By “we” she means “me.” Action Girl knows how to do a lot of outdoorsy things, but alpine skiing isn’t one of them. I’m sure she could do it, but she has none of the equipment and, regardless of how rusty and neglected it is, I do. I’m starting to think about it in a positive light. I love spending one-on-one time with my kids and this would be a unique thing I could do with my son, at least until Lulu Belle gets old enough to want to give it a try. We wouldn’t have to go to the big mountains for him to learn, but rather the small, old fashioned, groomed hill near Action Girl’s folks house. We could even spend the night there and thus have plenty of time to recover before heading home.

Against my initial reaction to the idea, I’m warming to it now.

It’s been almost fifteen years since I’ve gone skiing and I’m willing to bet that my abilities have eroded quite a bit, along with the edges on my once cutting edge, racing skis. Perhaps too, my memory of what it was like to be able to fly along like a fighter jet down the face of a ridiculously steep, ice covered slope has faded enough to let me again enjoy a leisurely, weaving ski down a broad, open trail.

Maybe it will be fun again.

I think Short Stack and I will go and see. He’ll need boots, skis, poles and naturally, a helmet, but I’m kind of getting excited to try. There will be a lot to show him. How to snow plow, how to turn, the right way to fall down and then, how to get back up again. I anticipate a very long day with lots of snow filled jackets and pants. I think it will be worth it though, in the end.

And later on, when we are sitting in the lodge, enjoying our twenty dollar cup of American chop suey, I’ll tell him the story of Dad versus the T-Bar. If you happen to come looking for us on the mountain though, we’ll be in line at the high speed quad.

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Learning to Faceplant with Grace, Part I

As the snow falls in quiet, blanketing quantity on the already buried yard and roof, Action Girl and I scurry around in the kitchen in an effort to get food on the table for the kids before blood sugar levels start to droop and turn the light hearted laughing in the living room into maniacal cackles followed by periods of lavish crying. It’s always a challenging race.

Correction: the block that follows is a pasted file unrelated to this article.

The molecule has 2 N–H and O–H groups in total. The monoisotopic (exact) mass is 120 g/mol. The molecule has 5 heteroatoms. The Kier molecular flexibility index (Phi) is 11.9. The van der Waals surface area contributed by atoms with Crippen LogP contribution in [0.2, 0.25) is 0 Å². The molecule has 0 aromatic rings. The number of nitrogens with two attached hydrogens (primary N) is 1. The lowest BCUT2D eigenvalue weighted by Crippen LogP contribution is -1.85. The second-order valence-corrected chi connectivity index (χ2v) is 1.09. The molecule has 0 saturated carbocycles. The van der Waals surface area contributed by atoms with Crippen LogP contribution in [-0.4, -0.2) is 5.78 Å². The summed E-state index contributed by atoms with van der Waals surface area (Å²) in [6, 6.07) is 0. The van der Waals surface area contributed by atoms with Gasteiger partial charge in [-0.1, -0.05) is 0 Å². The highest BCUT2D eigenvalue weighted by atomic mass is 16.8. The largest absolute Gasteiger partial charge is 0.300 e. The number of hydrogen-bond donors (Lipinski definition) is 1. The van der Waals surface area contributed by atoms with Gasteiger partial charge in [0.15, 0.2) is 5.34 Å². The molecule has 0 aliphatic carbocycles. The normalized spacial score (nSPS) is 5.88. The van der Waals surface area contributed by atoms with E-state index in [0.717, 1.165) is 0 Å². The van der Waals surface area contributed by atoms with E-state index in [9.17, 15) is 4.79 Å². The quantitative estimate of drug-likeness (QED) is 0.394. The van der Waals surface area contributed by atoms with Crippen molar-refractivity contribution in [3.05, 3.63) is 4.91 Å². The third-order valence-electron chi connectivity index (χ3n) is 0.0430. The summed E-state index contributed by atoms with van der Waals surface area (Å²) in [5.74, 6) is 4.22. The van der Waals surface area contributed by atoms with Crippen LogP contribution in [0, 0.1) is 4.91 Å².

“You know,” My wife paused as she got the various drinks ready. “We really ought to look into getting Short Stack into skiing. Reflexively, I grimaced a bit but then quickly conceded the point. She continued, “ There’s a place right up by my folk’s where he could give it a try and see if he likes it. It’d be good for him.” I tried to be noncommittal, but upon being pressed to define my neutral sounding mumbling, I agreed out loud with the idea. It’s not that I don’t approve of skiing or anything. It’s more insidious than that.

I’m spoiled. Poisonously so.

When I was not much older than Short Stack is now, my father decided to initiate me into a great New England tradition and take me alpine skiing. Skiing was introduced to American here in the northeast and has been enthusiastically embraced ever since. My Dad was really excited and partly due to his own enthusiasm, I was pretty revved up as well. I got to have new, never seen by me before, equipment and a day out with Dad. What could be better?

I actually remember the day quite well. After a short drive early one wintry morning, we arrived at the base of the mountain. Cars lined up in a snowy lot as kids wearing orange safety vests waved small flags directed us to our spot amongst all the others. I clambered into my red snow suit, was wedged into the most uncomfortable boots I had ever experienced in my short life and then tromped off like a miniature Frankenstein’s monster, following Dad to the lifts.

The lifts were, to be frank, imposing as hell. At the age of four, I felt that I had pretty much mastered the art of sitting down with out assistance, but this was a totally different situation. The chairs and benches I was used to didn’t move of their own accord on an endless loop and I rarely worked with a live audience waiting to see how I managed. We stood there and watched it for a while and then, just as I was getting used to the idea, Dad redirected me to something totally different.

The T-Bar.